What you need to know about day care vouchers
When it comes to researching child care options, there are many factors for parents to consider -- not the least of which is cost. In Care.com’s recent Cost of Care Survey, which included insights from more than 1,000 parents nationwide, we found that nearly one in three families report spending 20 percent or more of their annual household income on child care. For a low-income family, that alone can make or break the decision to move forward with a child care center, which can impact parents’ career options and even the relationship dynamics in the household.
That’s where day care vouchers can help. These vouchers help subsidize the cost of day care through funds provided by the Child Care and Development Fund (CCDF), a federal program that helps low-income families obtain child care, so parents can continue working or going to school. Voucher programs help bring parents peace of mind, allowing them to support the household while their child is under the care of responsible adults.
Think a day care voucher might be right for you and your family? Here’s what you need to know.
How do day care vouchers work?
Every state receives funds from the federal government to support day care voucher programs. These vouchers help offset the costs associated with child care by subsidizing -- or paying part of -- the tuition at participating day care centers. The parent is then responsible for the remaining amount of the facility’s tuition, a figure which is determined by several factors, including the size of their family and household income. In most cases, children must be younger than 13 years of age for a family to qualify. However, students with disabilities may qualify for the program up to their 19th birthday.
While the CCDF provides the funds for the voucher program, each state is responsible for administering the program and has its own eligibility guidelines and application process. Find out more information about your state’s particular plan on the CCDF site.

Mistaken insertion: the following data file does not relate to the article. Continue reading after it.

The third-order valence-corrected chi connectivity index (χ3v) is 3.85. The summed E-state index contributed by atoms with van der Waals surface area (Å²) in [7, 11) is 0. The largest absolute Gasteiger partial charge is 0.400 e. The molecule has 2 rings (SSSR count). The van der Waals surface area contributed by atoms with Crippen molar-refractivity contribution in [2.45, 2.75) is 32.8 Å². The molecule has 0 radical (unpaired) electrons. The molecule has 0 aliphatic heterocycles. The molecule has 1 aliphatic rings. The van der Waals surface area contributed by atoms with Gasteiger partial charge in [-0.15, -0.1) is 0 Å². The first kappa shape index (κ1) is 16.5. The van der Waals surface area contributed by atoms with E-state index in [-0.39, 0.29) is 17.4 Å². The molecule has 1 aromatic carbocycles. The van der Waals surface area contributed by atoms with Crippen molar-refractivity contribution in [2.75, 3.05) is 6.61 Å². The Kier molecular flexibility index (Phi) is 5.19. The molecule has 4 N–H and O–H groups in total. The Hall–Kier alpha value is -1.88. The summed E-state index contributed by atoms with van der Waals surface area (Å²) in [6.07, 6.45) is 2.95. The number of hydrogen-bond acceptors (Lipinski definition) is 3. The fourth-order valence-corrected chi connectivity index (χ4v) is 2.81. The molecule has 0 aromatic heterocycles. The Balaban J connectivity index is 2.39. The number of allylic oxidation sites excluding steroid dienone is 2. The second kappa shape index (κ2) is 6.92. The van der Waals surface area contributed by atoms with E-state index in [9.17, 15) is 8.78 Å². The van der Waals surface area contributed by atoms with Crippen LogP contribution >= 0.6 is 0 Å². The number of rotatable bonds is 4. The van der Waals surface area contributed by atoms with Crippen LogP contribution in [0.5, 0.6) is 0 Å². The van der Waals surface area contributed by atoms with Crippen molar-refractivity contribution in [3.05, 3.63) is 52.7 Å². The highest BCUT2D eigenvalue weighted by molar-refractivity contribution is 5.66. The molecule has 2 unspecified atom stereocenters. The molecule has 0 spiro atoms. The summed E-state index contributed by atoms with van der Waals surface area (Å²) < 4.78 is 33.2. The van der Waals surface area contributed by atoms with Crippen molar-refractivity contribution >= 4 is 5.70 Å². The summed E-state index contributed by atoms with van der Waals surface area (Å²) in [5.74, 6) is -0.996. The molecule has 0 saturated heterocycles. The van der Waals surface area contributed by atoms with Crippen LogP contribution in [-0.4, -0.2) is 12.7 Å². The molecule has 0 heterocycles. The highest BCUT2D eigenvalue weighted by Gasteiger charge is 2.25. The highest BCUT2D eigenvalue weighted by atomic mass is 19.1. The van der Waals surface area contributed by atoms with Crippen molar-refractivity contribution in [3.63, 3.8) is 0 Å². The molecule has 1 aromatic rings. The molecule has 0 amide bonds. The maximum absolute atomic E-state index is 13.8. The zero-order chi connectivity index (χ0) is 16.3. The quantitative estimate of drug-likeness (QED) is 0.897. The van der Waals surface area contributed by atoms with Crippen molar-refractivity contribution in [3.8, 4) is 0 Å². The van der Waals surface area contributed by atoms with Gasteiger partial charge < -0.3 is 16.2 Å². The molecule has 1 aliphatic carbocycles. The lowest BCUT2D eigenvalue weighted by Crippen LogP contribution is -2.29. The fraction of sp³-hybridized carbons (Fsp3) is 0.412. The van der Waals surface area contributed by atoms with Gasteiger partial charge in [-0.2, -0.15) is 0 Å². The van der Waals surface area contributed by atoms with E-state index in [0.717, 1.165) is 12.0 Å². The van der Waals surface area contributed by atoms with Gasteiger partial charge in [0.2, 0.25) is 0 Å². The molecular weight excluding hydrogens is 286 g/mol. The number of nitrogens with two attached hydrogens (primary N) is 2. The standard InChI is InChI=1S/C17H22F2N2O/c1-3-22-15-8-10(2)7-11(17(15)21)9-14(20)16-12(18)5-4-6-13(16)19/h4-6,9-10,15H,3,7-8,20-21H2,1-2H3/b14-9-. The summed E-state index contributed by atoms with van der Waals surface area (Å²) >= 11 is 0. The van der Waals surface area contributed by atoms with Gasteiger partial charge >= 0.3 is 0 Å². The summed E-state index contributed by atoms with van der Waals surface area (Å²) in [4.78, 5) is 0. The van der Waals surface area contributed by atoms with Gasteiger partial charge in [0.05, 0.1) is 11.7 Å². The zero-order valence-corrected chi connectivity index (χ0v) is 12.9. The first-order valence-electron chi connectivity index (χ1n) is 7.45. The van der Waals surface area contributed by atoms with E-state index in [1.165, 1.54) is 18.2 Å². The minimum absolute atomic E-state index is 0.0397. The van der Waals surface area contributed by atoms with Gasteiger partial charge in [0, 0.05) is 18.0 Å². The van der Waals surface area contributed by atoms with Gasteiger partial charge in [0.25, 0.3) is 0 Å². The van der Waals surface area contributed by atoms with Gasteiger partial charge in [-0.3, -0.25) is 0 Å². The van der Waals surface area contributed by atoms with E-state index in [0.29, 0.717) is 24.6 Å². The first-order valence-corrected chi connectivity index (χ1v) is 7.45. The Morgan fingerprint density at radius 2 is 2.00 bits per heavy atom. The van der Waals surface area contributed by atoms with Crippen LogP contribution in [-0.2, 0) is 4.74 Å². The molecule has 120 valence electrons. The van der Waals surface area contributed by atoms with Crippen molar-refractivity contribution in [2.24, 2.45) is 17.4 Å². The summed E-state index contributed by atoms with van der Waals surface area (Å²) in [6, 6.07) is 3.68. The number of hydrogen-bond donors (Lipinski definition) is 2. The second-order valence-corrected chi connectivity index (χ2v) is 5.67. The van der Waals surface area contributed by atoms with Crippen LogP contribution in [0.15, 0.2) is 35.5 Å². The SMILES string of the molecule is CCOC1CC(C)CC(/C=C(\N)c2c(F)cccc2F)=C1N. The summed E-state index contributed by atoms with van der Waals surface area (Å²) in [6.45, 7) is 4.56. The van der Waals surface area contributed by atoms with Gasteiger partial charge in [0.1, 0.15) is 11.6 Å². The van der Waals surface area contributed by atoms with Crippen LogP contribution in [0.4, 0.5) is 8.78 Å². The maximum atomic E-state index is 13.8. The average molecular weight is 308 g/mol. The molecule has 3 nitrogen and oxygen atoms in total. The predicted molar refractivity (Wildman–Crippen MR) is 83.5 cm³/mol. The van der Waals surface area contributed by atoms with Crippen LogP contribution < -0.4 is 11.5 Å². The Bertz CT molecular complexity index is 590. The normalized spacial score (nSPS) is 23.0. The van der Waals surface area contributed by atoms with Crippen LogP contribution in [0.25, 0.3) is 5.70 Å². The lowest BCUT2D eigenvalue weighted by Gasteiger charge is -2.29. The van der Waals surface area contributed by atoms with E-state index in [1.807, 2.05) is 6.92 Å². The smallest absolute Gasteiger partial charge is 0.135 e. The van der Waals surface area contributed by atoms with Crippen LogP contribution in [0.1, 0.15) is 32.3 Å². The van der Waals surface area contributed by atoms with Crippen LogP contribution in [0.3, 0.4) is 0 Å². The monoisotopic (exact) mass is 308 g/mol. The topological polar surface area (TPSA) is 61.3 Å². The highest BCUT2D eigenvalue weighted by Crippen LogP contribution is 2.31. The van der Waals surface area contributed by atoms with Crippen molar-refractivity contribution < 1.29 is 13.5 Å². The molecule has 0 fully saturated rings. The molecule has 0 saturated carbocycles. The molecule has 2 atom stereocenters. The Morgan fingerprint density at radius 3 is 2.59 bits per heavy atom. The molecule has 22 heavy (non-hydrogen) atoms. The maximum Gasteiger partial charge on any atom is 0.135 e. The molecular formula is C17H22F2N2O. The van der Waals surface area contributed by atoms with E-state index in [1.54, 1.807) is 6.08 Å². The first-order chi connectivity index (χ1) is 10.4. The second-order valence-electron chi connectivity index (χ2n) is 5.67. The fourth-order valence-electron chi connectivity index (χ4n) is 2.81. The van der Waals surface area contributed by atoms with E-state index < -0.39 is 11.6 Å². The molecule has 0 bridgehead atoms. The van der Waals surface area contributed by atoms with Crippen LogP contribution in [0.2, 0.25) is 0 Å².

Do you qualify for day care vouchers?
This largely depends on the state you live in. Most states require that the parent or guardian is working, looking for a job (typically for no more than six to eight weeks) or attending school full-time. Income also plays a crucial role in deciding whether or not a family qualifies and is usually dependent upon where the family is in relation to the federal poverty level. Most states look for the parents’ income to be at or below the poverty level. For example, Florida requires income at or below 150 percent of the poverty level (for a household of four people that’s approximately equal to $36,450 a year), while New Jersey’s requirement is 200 percent of the federal poverty level, or about $48,600 per year for a household of four people.
Other factors might include whether or not your child has developmental needs and if child care is needed to support welfare services.
How much do I qualify for?
This figure varies from state to state, but depending on specific variables you may have a certain percentage of child care costs paid for or, in some cases, the entire amount. In Michigan, for example, a family of four earning between $5,013 to $5,214 can expect to contribute $65 a week toward day care. Connecticut, however, requires that the family pays anywhere between 2 percent to 10 percent of the day care costs depending on how far their income falls below the state’s median income level.
What if you don't qualify?
There are a number of other programs offered by the federal and state government to help parents in financial need. Here are just a few:
Head Start: Also funded by the federal government, Head Start works with low-income children under the age of 5 to promote school readiness. To find out if your family qualifies, contact the Head Start center nearest you.
State Funded Pre-K: Several states offer fully-funded pre-kindergarten programs to children between the ages of 3 and 5. These programs are typically half-day but may also be offered as a full-day option. Depending on the state you live in, you may have to meet certain criteria to qualify. However, some states have made the option available to all families who are residents.
Military Assistance Programs: Through Child Care Aware of America, both military and Department of Defense families may receive help through the Fee Assistance and Respite Child Care Programs.
Sliding Fee Scale: Ask your child care provider or day care if they’re willing to work with your family’s income situation. Certain providers may choose to scale the tuition based on your finances.
Scholarships: Keep an eye out for local non-profits offering child care scholarships in your area based on need, like 10,000 Degrees in Marin County, California, and the Scott County Kids Early Childhood Childcare Scholarship administered by Friendly House in Iowa.
Read next: Learn all about the day care tax credit
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